Vincent Cianni is a documentary photographer whose work explores community, memory, and the human condition.  His work surrounds issues of civil and human rights and strives to make visible the under-represented and disadvantaged.  Cianni teaches at The New School and the International Center of Photography. His current work includes unvarnished and stirring pictures of gays in the US Military.

Tell us about your current work?
"I am currently working on transcribing and editing interviews and photographs of gay and lesbian service members and veterans after recording their experiences of serving in the military under the military's ban on homosexuality, a project investigating the lives of people in Pennsylvania affected by the influx of gas drilling and photographing a diverse group of boxers in collaboration with a writer."

What are the concerns of working photographers today:
"The concerns of journalists and documentary photographers have changed drastically with the advent of the internet and digital photography.  Much has been written about the role of the professional photographer in relaying stories in traditional media such as newspapers, magazines, journals and books when there are images coming into news desks and editors attention from many sources.  We see this in television as well as printed media. The truth is, even though there are millions of pictures logged onto major news media web sites, uploaded on Facebook, and otherwise transmitted through the web that bring us information form all corners of the world, fundamentally the opportunities for photographers in the field of journalism and documentary photography have become limited, or at least placed in the hands of the creator.  Since support for assignment work has dried up, professional photographers find themselves creating and accessing new sources of funding and transmitting images - crowd funding and online magazines and web sites are the primary developments that have come directly out of this. "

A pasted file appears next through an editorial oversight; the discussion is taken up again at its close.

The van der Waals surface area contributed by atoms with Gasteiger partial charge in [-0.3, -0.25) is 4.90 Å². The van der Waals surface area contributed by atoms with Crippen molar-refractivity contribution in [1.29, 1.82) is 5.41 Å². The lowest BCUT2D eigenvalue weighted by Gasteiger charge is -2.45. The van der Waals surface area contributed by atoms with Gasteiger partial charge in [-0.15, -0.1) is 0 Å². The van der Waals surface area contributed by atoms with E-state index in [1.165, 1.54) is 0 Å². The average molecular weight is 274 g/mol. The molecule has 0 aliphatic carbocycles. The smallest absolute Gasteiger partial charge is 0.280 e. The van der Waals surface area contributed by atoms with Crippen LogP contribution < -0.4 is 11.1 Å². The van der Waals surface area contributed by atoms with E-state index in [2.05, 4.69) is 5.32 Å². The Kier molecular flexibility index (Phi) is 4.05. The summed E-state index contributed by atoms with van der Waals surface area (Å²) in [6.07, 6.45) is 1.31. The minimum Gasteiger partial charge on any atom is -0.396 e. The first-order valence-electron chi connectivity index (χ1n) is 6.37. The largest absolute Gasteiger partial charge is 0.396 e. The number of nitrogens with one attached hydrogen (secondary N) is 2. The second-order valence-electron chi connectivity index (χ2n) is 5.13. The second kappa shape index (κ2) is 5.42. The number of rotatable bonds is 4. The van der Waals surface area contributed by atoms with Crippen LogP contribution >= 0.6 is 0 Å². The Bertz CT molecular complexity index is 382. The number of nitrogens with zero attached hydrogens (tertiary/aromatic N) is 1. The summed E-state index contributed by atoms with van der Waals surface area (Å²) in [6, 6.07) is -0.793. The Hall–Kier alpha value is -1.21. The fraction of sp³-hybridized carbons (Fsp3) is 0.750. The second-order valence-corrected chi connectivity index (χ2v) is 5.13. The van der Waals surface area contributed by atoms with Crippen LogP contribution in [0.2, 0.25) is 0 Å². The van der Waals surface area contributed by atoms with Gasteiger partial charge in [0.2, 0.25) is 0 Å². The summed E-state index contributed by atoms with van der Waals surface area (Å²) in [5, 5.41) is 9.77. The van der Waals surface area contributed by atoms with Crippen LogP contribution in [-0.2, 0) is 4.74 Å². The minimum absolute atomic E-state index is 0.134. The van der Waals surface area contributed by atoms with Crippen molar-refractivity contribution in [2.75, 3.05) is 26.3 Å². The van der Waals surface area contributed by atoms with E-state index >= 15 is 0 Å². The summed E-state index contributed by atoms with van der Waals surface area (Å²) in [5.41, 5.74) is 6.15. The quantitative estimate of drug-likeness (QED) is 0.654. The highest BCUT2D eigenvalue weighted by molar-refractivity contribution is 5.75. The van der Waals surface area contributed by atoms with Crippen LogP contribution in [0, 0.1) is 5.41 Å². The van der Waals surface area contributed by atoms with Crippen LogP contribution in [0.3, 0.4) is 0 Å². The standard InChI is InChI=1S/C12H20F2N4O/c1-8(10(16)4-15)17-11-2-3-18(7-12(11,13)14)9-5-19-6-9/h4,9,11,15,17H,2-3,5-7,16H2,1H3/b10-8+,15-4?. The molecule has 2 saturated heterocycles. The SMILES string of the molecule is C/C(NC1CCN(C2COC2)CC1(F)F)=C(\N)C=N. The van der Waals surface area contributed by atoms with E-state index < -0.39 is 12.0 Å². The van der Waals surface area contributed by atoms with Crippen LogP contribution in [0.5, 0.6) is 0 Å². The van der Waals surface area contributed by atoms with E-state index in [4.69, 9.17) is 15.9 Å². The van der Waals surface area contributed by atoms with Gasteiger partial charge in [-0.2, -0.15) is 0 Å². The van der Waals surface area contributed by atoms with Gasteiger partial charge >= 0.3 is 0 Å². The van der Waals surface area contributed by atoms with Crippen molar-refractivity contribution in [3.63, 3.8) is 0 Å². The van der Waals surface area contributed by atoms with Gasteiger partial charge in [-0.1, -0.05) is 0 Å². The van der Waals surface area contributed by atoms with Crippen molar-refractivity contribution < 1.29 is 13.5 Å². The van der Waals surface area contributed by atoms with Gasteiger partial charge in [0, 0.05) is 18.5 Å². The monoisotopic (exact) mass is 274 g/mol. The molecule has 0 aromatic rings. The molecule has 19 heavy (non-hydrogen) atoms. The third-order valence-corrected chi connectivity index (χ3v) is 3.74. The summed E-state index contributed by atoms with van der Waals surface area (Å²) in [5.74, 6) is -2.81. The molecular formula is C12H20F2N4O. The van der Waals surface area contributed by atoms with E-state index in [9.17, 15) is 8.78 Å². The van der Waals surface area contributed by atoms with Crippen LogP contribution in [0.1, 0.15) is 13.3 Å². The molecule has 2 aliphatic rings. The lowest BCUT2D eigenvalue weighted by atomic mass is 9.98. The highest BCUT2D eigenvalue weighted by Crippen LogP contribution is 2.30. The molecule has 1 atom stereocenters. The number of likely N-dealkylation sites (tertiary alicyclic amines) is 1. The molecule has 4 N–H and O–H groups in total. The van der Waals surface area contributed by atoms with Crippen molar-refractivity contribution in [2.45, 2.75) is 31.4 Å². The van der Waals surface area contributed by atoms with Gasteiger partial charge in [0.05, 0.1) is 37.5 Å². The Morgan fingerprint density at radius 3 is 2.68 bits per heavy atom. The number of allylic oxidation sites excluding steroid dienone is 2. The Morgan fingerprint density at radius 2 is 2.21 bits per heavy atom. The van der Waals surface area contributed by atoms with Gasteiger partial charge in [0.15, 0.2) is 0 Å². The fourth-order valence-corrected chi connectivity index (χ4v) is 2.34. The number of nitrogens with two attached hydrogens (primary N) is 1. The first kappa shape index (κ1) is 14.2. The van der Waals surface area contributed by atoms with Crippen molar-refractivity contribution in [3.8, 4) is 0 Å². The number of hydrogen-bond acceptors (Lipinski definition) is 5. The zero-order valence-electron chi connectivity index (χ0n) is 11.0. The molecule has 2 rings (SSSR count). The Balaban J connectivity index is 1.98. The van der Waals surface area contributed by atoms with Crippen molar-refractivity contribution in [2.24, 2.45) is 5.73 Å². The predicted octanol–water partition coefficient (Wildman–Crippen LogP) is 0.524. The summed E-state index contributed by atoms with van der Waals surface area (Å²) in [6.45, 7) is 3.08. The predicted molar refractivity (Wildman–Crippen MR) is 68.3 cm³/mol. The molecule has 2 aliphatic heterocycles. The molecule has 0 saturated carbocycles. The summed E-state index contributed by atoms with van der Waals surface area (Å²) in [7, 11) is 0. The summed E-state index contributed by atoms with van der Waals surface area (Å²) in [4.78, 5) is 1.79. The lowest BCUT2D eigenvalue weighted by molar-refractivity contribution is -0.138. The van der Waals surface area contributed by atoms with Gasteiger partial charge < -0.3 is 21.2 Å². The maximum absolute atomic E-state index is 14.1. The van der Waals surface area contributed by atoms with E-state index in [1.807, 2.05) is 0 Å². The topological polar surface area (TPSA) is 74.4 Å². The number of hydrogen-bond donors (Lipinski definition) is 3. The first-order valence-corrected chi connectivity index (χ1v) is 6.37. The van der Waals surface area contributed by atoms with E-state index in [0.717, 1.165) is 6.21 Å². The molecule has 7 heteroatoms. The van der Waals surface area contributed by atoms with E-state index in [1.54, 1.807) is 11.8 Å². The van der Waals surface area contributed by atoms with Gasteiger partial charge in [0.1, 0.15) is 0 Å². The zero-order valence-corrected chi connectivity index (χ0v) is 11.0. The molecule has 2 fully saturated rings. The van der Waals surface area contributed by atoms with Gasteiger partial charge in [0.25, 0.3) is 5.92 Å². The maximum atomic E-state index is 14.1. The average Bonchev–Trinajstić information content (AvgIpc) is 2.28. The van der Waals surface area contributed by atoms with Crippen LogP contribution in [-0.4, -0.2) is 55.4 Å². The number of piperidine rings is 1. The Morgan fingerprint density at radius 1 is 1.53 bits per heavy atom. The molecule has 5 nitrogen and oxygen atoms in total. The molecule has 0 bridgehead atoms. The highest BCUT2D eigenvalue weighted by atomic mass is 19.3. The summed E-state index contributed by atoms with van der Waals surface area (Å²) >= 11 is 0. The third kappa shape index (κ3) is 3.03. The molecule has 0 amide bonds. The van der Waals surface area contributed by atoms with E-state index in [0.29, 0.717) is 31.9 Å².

Can you reference some examples?
Stephen Mayes states in an interview with Pete Brooks in Wired, "Photographs are no longer things, they are experiences."  On the other hand, production of good photography has become even more critical and has come under even greater scrutiny by editors and other users of photography.

However Kathy Ryan, in an article by Jose Cuenin in Le Journal de la Photographie on the use of Instagrams and other pictures by non-professionals in news sources says that "For a major news event, if it gives you a speed advantage, I would say sure, why not."  At the same time, she states, 'These thousands of images couldn’t replace the traditional way to cover news event, it would be added material. The distinction made by professional photographers, not the least of which is a trained eye and fact-checking, is still essential'."

To contact Vince about buying work email him here .
You can also follow his blog.

Friday, February 15, 2013

The Latest from the Joffrey Project--Ballet Unplugged

 Words and Pictures by Angela Cappetta

New updates from the Joffrey Ballet training program are long overdue. A private collector bought some out of the darkroom, and an institutional acquisition is pending. In any case, here's what's been in front of my lens these days.  Artist's proof size is 11x14 and they can be ordered larger. Write to us directly if you want one of your own!